The purpose of this dissertation is to examine aspects of the representational and computational influences on Bayesian reasoning as they relate to reference dependence. Across three studies, I explored how dependence on the initial problem structure influences the ability to solve Bayesian reasoning tasks. Congruence between the problem and question of interest, response errors, and individual differences in numerical abilities was assessed. The most consistent and surprising finding in all three experiments was that people were much more likely to utilize the superordinate value as part of their solution rather than the anticipated reference class values. This resulted in a weakened effect of congruence, with relatively low accuracy even in congruent conditions, as well as a different pattern of response errors than what was anticipated. There was consistent and strong evidence of a value selection bias in that incorrect responses almost always conformed to values that were provided in the problem rather than errors related to computation. The one notable exception occurred when no organizing information was available in the problem, other than the instruction to consider a sample of the same size as that in the problem. In that case, participants were most apt to sum all of the subsets of the sample to yield the size of the original sample (N). In all three experiments, higher numerical skills were generally associated with higher accuracy, whether calculations were required or not.

Problem Solving Prerequisites to Bayesian Reasoning

Solving Bayesian reasoning problems requires correctly identifying, computing, and applying values from the problem text to the solution. Identification refers to understanding the intended meaning of the values. Computation refers to the mathematical manipulation of those values. Application goes one-step further by utilizing those identified and/or computed values in the solution. We evaluated performance on eight Bayesian reasoning problems using probing questions that separate out the extent to which uninitiated reasoners can identify, compute, and apply values from problem to solution. The results suggest that reasoners are generally proficient at identifying values, but struggle with computation and application.

We propose that a mismatch in problem presentation and question structures may promote errors on Bayesian reasoning problems. In this task, people determine the likelihood that a positive test actually indicates the presence of a condition. Research has shown that people routinely fail to correctly identify this positive predictive value (PPV). We point out that the typical problem structure is likely to confuse reasoners by focusing on the incorrect reference class for answering this diagnostic question; instead, providing the anchor needed to address the diagnostic question about sensitivity (SEN). Results of two experiments are described in which participants answer diagnostic questions using problems presented with congruent or incongruent reference classes. Aligning reference classes eases both representational and computational difficulties, increasing the proportion who were consistently accurate to an unprecedented 93% on PPV questions, and 69% on SEN questions. Analysis of response components from incongruent problems indicated that many errors reflect difficulties in identifying and applying appropriate values from the problem, which are prerequisite processes that contribute to computational errors. We conclude with a discussion of the need, especially in applied settings and on initial exposure, to adopt problem presentations to guide, rather than confuse, the organization and use of diagnostic information.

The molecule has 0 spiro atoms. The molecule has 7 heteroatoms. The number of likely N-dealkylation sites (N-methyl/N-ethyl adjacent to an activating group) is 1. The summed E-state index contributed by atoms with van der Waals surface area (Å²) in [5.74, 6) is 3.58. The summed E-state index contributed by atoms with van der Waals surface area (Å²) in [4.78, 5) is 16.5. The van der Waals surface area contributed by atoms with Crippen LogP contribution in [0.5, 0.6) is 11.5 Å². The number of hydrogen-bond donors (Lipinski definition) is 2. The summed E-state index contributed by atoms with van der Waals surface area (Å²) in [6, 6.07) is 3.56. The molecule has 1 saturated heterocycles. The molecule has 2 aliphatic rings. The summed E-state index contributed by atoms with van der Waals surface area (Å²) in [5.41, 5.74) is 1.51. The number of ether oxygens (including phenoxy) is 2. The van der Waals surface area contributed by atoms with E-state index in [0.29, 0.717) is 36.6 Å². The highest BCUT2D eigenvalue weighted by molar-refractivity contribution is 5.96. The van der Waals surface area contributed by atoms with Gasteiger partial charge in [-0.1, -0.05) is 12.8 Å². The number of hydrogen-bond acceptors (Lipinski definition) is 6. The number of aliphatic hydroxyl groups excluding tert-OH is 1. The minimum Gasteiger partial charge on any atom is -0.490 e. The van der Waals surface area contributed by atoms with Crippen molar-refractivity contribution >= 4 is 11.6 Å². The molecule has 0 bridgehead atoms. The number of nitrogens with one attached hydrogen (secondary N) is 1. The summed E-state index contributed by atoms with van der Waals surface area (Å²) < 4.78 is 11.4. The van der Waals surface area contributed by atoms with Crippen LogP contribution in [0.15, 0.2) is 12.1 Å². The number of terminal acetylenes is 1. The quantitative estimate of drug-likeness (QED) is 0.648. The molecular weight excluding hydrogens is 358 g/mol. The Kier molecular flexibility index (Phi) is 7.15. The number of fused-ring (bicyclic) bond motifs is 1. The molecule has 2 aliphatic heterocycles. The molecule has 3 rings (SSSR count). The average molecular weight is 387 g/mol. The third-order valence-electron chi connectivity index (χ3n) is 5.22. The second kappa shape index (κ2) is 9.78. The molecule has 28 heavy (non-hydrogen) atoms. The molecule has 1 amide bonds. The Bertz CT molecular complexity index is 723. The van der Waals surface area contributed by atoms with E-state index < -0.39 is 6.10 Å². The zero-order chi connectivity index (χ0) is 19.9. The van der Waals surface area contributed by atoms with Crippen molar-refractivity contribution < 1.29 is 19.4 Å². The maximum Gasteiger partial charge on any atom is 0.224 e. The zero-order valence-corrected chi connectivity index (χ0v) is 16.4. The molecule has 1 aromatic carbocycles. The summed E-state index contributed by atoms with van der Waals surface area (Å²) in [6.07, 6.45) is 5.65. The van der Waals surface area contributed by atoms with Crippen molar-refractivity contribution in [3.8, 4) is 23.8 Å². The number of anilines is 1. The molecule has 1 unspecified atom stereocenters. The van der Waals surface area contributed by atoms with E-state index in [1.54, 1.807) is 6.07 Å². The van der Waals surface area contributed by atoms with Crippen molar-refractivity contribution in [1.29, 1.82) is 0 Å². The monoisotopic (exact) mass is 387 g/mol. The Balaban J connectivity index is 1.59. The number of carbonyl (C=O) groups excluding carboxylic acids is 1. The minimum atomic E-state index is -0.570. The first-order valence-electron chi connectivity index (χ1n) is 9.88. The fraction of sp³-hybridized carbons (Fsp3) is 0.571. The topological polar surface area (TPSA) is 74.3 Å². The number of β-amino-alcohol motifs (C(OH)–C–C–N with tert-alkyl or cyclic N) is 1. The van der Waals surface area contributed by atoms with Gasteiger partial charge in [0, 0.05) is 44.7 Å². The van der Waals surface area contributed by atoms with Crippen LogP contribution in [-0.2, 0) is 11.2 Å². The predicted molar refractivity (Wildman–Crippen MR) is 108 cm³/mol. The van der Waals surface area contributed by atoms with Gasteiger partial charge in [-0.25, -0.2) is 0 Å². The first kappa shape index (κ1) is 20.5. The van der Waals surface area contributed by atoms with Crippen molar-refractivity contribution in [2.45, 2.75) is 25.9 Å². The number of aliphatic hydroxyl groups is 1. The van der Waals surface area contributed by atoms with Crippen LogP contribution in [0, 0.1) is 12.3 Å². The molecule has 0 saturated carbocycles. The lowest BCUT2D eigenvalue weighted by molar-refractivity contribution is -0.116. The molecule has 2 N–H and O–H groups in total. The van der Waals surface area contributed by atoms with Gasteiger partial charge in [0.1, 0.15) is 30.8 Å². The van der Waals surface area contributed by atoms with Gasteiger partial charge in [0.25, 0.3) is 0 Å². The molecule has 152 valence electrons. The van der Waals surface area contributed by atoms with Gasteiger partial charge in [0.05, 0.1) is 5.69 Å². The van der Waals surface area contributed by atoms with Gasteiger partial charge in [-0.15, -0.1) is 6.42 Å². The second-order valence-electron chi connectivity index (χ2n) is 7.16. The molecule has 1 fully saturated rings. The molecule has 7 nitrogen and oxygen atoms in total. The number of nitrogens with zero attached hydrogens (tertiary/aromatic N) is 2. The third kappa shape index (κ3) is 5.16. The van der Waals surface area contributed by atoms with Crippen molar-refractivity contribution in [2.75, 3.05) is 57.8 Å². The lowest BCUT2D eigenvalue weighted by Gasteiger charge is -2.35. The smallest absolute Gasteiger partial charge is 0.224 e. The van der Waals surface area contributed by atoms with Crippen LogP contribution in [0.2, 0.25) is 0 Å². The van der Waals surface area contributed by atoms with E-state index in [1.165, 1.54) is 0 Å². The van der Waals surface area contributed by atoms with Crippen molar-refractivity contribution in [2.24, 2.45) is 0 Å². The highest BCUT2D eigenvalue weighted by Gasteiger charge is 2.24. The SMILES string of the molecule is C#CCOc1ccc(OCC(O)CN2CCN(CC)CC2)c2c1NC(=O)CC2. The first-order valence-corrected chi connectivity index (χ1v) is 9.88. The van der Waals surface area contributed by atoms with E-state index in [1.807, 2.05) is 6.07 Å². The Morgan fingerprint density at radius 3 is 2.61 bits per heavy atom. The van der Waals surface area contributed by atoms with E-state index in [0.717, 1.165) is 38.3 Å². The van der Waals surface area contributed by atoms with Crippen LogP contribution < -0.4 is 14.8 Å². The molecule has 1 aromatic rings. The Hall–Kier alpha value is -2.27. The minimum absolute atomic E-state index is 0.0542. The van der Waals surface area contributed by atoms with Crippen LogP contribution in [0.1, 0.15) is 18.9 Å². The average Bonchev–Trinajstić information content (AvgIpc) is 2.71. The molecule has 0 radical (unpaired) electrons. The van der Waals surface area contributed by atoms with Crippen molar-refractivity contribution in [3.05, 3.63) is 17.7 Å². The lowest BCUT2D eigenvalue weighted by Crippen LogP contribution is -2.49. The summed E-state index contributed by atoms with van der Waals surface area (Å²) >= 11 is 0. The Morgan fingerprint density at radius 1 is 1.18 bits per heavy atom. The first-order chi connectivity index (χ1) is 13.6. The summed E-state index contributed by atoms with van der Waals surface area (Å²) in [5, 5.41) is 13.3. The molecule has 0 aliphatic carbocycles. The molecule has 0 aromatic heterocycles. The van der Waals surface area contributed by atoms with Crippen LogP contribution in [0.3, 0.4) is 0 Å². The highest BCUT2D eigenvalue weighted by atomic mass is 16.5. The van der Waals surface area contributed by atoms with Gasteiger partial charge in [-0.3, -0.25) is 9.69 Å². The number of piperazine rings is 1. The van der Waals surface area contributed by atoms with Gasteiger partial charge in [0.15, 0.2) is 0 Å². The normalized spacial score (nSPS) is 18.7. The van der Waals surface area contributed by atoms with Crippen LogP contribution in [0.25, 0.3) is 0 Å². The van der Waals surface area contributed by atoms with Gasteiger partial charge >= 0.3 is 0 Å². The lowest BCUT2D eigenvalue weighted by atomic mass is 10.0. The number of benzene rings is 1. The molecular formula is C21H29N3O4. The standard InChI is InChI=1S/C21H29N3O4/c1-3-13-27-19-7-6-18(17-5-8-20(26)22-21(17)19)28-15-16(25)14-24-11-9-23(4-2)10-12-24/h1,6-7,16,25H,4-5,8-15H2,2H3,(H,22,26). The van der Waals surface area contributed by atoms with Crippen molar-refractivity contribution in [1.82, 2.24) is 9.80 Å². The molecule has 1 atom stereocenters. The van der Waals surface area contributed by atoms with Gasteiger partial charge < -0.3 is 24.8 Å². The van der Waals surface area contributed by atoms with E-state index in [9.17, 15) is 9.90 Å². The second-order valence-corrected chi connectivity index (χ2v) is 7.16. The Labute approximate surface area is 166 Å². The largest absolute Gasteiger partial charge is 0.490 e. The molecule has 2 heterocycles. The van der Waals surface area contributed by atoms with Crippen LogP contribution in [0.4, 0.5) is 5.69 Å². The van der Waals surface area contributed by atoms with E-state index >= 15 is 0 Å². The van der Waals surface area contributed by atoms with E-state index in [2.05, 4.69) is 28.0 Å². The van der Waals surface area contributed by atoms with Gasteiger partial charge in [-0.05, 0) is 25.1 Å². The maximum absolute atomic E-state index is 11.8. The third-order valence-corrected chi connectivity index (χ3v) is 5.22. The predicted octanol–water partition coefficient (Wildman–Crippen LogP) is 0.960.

Understanding diagnostic test outcomes requires determining the positive predictive value (PPV) of the test, which most laypeople and medical professionals struggle to do. Despite advances found with frequency formats and visual aids, less than 40% of people can typically identify this value. This study tests the impact of using congruent reference classes in problem-question pairings, evaluates the role of numeracy, and assesses how diagnostic value estimates affect reported likelihood-to-use the test.

Shared decision making places an emphasis on patient understanding and engagement. However, when it comes to treatment selection, research tends to focus on how doctors select pharmaceutical treatments. The current study is a qualitative assessment of how patients choose among three common treatments that have varying degrees of scientific support and side effects. We used qualitative data from 157 undergraduates (44 males, 113 females; mean age = 21.89 years) that was collected as part of a larger correlational study of depression and critical thinking skills. Qualitative analysis revealed three major themes: shared versus independent decision making, confidence in the research and the drug, and cost and availability.

Research suggests that most people struggle when asked to interpret the outcomes of diagnostic tests such as those presented as Bayesian inference problems. To help people interpret these difficult problems, we created a brief tutorial, requiring less than 10 minutes, that guided participants through the creation of an aid (either graph or table) based on an example inference problem, and then showed the correct way to calculate the positive predictive value of the problem (i.e., likelihood that positive tests correctly indicate presence of condition). Approximately 70% of those in each training condition found the correct response on at least one problem in the format for which they were trained.Â